A U D I O... P A P E R



by Steve Deckert
December 2000


All of us have different criteria for judging and enjoying high fidelity playback systems. For some it is overwhelming volume and dynamics - trying to re-create the live performance in it's proper scale. For others it's imaging and soundstage - trying to re-create the live performance in it's original space. For some it's both.

This paper will deal with observations relating to the desire and ability of all audiophiles to re-create the original performance as close as possible on their playback systems. It will discuss imaging, soundstage and recording techniques as well as try to determine what is reasonable to expect and what is not.

Interestingly enough we all admit to wanting to create the illusion of live music in our living rooms, but each go about it in different, usually unsuccessful ways. A reason for the lack of consistency in technique could be a lack of understanding of what it actually is that you're trying to re-create. Obviously before you can make any serious moves in the progress of your playback system or it's setup, you have to know exactly what it is you are trying to accomplish.

Some of the first things to consider are the types of performances you wish to re-create. Live Rock Concerts, Small Jazz Clubs, Live Classical works or perhaps small instrumentals?

In order to increase your chances of success, you might want to choose one that has some chance of being recreated in your listening space. Naturally if you have a small listening room in your home, it's going to be difficult to actually recreate the live pressures, and space of a large rock concert or classical symphony.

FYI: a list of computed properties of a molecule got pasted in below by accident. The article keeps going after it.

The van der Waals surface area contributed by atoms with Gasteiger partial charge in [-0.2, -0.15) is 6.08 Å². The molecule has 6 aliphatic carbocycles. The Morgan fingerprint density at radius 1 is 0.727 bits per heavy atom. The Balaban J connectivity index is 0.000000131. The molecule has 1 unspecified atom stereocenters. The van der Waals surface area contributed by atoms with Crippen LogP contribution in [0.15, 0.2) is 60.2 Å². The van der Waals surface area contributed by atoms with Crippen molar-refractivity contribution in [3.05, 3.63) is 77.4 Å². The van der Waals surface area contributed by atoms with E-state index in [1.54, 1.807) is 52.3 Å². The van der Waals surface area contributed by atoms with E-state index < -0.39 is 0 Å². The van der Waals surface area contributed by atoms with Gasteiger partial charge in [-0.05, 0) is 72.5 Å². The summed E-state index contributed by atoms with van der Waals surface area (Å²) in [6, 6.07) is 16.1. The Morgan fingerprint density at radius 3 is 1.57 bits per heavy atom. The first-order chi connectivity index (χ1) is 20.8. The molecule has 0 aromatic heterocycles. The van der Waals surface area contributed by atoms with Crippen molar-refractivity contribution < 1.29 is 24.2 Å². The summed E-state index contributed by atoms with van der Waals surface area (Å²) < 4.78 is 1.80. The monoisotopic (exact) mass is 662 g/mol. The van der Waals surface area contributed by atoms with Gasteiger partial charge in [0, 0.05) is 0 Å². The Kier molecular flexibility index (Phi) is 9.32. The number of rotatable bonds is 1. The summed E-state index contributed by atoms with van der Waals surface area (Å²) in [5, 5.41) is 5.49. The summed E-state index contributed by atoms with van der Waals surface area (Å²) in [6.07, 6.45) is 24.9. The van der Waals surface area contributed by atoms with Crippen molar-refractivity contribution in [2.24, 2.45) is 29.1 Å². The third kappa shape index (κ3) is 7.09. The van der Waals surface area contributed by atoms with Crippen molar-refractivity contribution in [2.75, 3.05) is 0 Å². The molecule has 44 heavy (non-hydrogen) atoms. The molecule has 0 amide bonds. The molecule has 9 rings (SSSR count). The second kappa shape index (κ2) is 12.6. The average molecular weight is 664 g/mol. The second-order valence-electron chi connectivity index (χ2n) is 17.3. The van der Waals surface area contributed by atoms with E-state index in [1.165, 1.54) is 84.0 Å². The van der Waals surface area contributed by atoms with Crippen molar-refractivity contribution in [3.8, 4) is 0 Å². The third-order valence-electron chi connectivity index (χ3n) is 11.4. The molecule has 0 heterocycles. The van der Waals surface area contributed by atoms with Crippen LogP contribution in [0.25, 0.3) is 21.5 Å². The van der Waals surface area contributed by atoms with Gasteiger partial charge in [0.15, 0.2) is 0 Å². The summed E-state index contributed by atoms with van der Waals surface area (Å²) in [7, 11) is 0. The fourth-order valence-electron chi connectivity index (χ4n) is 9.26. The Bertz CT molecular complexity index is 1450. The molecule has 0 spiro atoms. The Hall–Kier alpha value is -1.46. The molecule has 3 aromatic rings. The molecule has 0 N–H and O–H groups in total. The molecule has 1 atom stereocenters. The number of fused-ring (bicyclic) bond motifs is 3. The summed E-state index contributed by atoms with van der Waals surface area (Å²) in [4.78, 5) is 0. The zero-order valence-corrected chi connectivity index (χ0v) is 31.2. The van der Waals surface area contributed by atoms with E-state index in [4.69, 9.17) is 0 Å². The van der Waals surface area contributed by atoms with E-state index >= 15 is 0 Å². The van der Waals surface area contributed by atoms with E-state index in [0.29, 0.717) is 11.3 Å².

This is very much a room size issue and a listening style decision. For example, given most peoples idea of a proper listening room setup, it would be rather difficult to re-create a full orchestra in your 16 x 24 listening room. Even more difficult would be a 12 x 15 room.

The goal is to hear the recording and nothing else. To do that you must make pain staking efforts to NOT hear your room, or artifacts generated by your speakers and electronics. Well right there you're screwed because your listening room is responsible for altering 60% of what you hear from your playback system. Low level ambiance cues and harmonic trails that give a recording it's sense of space will be drowned out by the tones and resonance's of your listening room.

Since your room is going to be the biggest key to your success or failure, you want your room to be generally as large as possible, and of course acoustically compatible with your intended setup. If you were to dedicate your room to your playback system and one listening chair and got very serious about acoustic treatments that started with the basic architecture of the room you could get fairly close to the grand illusion some of the time.